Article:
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District 4

Keith Powers

Upper East Side, Carnegie Hill, Yorkville, Central Park South, Midtown East, Times Square, Koreatown, Stuyvesant Town and Peter Cooper Village, Waterside Plaza, Tudor City, Turtle Bay, Murray Hill, Sutton Place

Legislation reinforces press freedom, strengthens rights of members of the press

FOR IMMEDIATE RELEASE
March 25, 2021

New York, NY – The New York City Council voted Thursday to pass Intro. 2118, transferring press credential approval and revocation authority away from the New York City Police Department’s (NYPD) jurisdiction. The legislation is co-sponsored by Council Member Adrienne Adams, as well as Council Members Kallos, Constantinides, Levine, Louis, Chin, Rosenthal, and Public Advocate Williams.

The bill will give the Mayor’s Office of Media and Entertainment (MOME) the sole authority to issue, suspend, and revoke press credentials. The legislation now requires an Office of Administrative Trials and Hearings (OATH) hearing before any press credential can be seized, suspended, or revoked. Members of the press will also have the right to an OATH hearing to challenge the denial of an application for press credentials. There will be a new rulemaking process and guidelines that MOME would have to develop in issuing press credentials.

“Freedom of the press is one of our country’s greatest protections. In New York City, we are taking one step further today to ensure that this protection is guaranteed,” said Council Member Keith Powers. “My legislation ensures that we have a system for distributing press credentials that is fair, equitable, and accessible.”

“Moving press credentialing from the NYPD to the Mayor’s Office of Media and Entertainment is an important step to ensure New York City’s journalists have a more transparent and fair process to obtaining press cards,” said Council Member Adrienne Adams. “Freedom of the press is essential to our democracy, and we must strengthen news organizations’ independence and access for their crucial reporting.”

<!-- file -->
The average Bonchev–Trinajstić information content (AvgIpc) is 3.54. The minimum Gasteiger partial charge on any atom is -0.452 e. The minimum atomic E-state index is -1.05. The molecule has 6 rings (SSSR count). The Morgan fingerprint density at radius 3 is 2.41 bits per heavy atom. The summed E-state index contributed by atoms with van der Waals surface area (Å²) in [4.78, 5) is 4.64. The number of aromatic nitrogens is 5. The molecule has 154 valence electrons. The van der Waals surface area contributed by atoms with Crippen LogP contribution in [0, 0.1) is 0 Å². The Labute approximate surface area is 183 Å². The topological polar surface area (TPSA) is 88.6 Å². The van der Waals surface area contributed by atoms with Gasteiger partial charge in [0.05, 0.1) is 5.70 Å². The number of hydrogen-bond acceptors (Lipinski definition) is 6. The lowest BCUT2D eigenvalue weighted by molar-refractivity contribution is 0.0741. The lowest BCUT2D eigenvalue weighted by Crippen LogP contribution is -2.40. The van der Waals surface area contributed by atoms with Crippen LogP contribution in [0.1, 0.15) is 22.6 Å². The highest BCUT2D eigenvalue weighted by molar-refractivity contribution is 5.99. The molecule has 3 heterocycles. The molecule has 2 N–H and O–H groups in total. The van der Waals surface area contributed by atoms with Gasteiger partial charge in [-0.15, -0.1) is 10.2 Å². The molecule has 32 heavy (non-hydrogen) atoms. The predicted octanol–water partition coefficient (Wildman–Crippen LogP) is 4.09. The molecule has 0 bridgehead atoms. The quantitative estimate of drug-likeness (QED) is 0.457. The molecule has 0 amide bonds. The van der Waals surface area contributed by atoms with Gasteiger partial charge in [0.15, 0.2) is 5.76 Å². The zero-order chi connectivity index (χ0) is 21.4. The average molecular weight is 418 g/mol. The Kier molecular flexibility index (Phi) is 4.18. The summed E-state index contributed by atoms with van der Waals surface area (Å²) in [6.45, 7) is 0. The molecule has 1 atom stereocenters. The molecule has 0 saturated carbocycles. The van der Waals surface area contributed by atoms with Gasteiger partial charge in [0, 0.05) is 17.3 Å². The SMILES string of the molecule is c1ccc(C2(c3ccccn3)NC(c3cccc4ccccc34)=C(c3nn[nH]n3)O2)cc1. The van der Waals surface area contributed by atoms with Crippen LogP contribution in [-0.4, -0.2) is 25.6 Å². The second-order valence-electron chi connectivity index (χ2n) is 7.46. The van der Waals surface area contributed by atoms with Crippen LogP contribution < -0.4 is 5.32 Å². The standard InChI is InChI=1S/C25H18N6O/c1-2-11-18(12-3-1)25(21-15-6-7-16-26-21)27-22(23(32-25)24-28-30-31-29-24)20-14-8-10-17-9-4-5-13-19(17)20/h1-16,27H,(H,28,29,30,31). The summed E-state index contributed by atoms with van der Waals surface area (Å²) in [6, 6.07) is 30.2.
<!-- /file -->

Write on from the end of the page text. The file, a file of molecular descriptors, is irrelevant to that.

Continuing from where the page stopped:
During the summer protests in New York City, the NYPD proposed changes to the rules regarding the suspension and revocation of press credentials. The NYPD’s proposal, made during a time when the department was receiving heightened media coverage, raised the issue of whether one of the largest and most heavily scrutinized city agencies should control press credentials. In an editorial published over the summer, the New York Times chronicled the threatening tactics the NYPD employed with regard to the handling of press credentials and treatment of journalists.

Currently, journalists who want to obtain a city-issued press pass apply to the NYPD, through the Office of the Deputy Commissioner for Public Information (DCPI). Press passes allow journalists access to various city events, scenes, and institutions, such as entry to City Hall and crime scenes. As a part of the process, applicants must submit a series of published articles and meet specific eligibility requirements, such as having previously covered city-specific events. It took local news site Gothamist nearly 10 years for the NYPD to issue credentials to its journalists.

“The NYPD should not be in the business of deciding who gets to cover New York City government,” said Council Member Ben Kallos. “We need to protect reporters and encourage free and open journalism right here in our great City. By moving these responsibilities to the Mayor’s Office of Media and Entertainment and giving anyone who is denied a press credential a recourse to air complaints we will be protecting democracy and doing right by the public. Thank you to Council Member Keith Powers for pushing this bill through and working to improve how New York City government treats journalists.”

“New Yorkers deserve to have the most accurate and up-to-date information from their local government, and this can only be achieved by preserving journalistic integrity,” said Council Member Margaret Chin. “Reporters who cover city government deserve equal access to information from city agencies regardless of the stories they publish. We cannot allow internal agency bias to affect how our city allocates press credentials. I am happy to vote Aye on Introduction 2118 to make sure that press credentials are issued in an impartial fair way.”

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